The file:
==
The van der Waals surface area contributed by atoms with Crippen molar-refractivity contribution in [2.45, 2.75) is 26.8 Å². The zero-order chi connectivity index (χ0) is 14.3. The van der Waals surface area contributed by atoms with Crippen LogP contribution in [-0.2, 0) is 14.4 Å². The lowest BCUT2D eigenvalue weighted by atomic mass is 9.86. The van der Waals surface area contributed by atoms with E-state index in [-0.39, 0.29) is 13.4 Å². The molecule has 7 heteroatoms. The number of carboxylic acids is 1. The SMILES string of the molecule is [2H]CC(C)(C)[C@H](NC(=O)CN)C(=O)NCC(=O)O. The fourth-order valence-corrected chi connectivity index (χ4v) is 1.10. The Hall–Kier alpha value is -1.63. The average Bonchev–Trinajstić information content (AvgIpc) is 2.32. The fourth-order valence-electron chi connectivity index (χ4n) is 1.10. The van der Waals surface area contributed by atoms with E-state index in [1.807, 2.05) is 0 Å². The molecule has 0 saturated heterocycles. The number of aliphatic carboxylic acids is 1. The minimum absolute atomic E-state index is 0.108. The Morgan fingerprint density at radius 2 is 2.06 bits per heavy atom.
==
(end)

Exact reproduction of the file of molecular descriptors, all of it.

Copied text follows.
The van der Waals surface area contributed by atoms with Crippen molar-refractivity contribution in [2.45, 2.75) is 26.8 Å². The zero-order chi connectivity index (χ0) is 14.3. The van der Waals surface area contributed by atoms with Crippen LogP contribution in [-0.2, 0) is 14.4 Å². The lowest BCUT2D eigenvalue weighted by atomic mass is 9.86. The van der Waals surface area contributed by atoms with E-state index in [-0.39, 0.29) is 13.4 Å². The molecule has 7 heteroatoms. The number of carboxylic acids is 1. The SMILES string of the molecule is [2H]CC(C)(C)[C@H](NC(=O)CN)C(=O)NCC(=O)O. The fourth-order valence-corrected chi connectivity index (χ4v) is 1.10. The Hall–Kier alpha value is -1.63. The average Bonchev–Trinajstić information content (AvgIpc) is 2.32. The fourth-order valence-electron chi connectivity index (χ4n) is 1.10. The van der Waals surface area contributed by atoms with E-state index in [1.807, 2.05) is 0 Å². The molecule has 0 saturated heterocycles. The number of aliphatic carboxylic acids is 1. The minimum absolute atomic E-state index is 0.108. The Morgan fingerprint density at radius 2 is 2.06 bits per heavy atom.